It is fundamental that a motion for summary judgment will be granted “if all the papers submitted show that there is no triable issue as to any material fact and that the moving party is entitled to judgment as a matter of law.” (Code Civ.Proc., § 437c.) Summary judgment is a drastic measure which deprives the losing party of a trial on the merits and may not be granted unless the papers filed in connection with the motion clearly show there is no triable issue of fact. (People ex rel. Riles v. Windsor Univ., 71 Cal.App.3d 326, 331, 139 Cal.Rptr. 378.) The moving party's declarations are to be strictly construed and those of the opposing party liberally construed. (Chern v. Bank of America, 15 Cal.3d 866, 875, 127 Cal.Rptr. 110, 544 P.2d 1310.) The court need not consider any counterdeclarations unless the moving party's declarations, standing alone and considered in the light of the pleadings, would support the summary judgment. (Residents of Beverly Glen, Inc. v. City of Los Angeles, 34 Cal.App.3d 117, 127, 109 Cal.Rptr. 724.)
Plaintiff argues that whether husband was a resident of plaintiff's household depended on whether he intended to return and that the husband's intent was a question of fact. In support of this argument plaintiff cites Sanders v. Wausau Underwriters, 392 So.2d 343, and alludes to unspecified cases construing Civil Code section 5118.
In Sanders, supra, a Florida court of appeal held that the “test for whether a wife is no longer a member of her husband's household is ․ physical absence coupled with an intent not to return.” (Id., at p. 344.) Although Sanders appears to state the rule urged by plaintiff it is not binding authority in this court, and we do not find it persuasive.
Civil Code section 5118, which provides that the earnings of a spouse while living separate and apart from the other spouse are the separate property of the spouse, does nothing to advance plaintiff's cause. Although the spouse's intention to return or not to return to the other spouse is relevant in determining whether the spouses are living “separate and apart” under section 5118 (In re Baragry, 73 Cal.App.3d 444, 140 Cal.Rptr. 779), this does not mean that intent is relevant in determining whether husband was a member of wife's household for insurance purposes. Indeed, there is authority to the contrary. In Hardware Mutual Casualty Co. v. Home Indemnity Co., 241 Cal.App.2d 303, 311, 50 Cal.Rptr. 508, the court stated that “a resident of the same household is one, other than a temporary or transient visitor, who lives together with others in the same house for a period of some duration, although he may not intend to remain there permanently.” (Emphasis added.)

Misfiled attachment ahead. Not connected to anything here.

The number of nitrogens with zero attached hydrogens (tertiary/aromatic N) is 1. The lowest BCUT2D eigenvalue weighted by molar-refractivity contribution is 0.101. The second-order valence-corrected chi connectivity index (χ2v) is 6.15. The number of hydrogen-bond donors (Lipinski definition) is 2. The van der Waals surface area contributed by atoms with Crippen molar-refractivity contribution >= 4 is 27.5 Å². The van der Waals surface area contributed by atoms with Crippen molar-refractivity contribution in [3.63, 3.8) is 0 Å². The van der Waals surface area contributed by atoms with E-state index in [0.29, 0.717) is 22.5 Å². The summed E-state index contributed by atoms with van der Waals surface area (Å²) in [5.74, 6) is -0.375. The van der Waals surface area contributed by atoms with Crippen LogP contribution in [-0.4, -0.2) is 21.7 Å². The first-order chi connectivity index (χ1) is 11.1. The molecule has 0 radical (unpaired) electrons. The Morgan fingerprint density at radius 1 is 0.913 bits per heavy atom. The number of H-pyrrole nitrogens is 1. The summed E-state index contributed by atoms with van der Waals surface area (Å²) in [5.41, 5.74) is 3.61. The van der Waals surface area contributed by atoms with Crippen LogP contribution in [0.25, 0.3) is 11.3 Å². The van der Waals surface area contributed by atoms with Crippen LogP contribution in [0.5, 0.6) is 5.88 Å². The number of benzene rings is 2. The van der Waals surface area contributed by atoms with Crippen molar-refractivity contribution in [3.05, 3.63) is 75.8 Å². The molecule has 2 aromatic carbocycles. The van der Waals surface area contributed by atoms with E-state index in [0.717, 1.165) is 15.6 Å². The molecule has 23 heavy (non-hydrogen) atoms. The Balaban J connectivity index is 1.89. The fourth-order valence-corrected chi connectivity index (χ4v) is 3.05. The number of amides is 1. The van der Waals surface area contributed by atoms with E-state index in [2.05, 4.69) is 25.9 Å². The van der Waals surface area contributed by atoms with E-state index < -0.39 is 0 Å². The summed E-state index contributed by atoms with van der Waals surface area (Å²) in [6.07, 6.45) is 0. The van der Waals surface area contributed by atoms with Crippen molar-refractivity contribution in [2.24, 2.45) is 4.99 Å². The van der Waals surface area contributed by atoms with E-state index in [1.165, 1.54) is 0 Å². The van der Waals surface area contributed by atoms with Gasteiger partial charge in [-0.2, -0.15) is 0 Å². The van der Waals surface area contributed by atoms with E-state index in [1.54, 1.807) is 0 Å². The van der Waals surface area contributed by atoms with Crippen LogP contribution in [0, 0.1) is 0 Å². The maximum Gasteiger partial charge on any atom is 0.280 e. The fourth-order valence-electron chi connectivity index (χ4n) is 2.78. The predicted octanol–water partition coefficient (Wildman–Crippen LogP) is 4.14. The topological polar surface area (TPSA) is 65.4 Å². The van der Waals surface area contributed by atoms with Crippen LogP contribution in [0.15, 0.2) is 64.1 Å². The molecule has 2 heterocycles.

A rule making the determination of whether a husband and wife are at a given moment residents of the same household turn on their momentary subjective intent would engender uncertainty, lead to great mischief and do more harm than good in terms of effecting the public policy purposes of automobile insurance. Suppose, for example, in this case when the husband had driven two blocks from the household he had negligently caused an accident in which several members of the public were badly injured. Should it be concluded he was no longer a “resident of the same household,” and thus not insured, on the basis of his subjective intent to return or not return? We believe not.
We conclude husband's intent was not at issue in the case at bench and that the trial court properly determined husband was a “resident of the same household” and thus a “named insured” under the policy and that the policy did not provide coverage for theft of the insured vehicle by one named insured from another.
The summary judgment is affirmed.
1. The statement that the marriage converted the vehicle to community property was, of course, not legally correct.
KAUFMAN, Acting Presiding Justice.
McDANIEL and TROTTER, JJ., concur.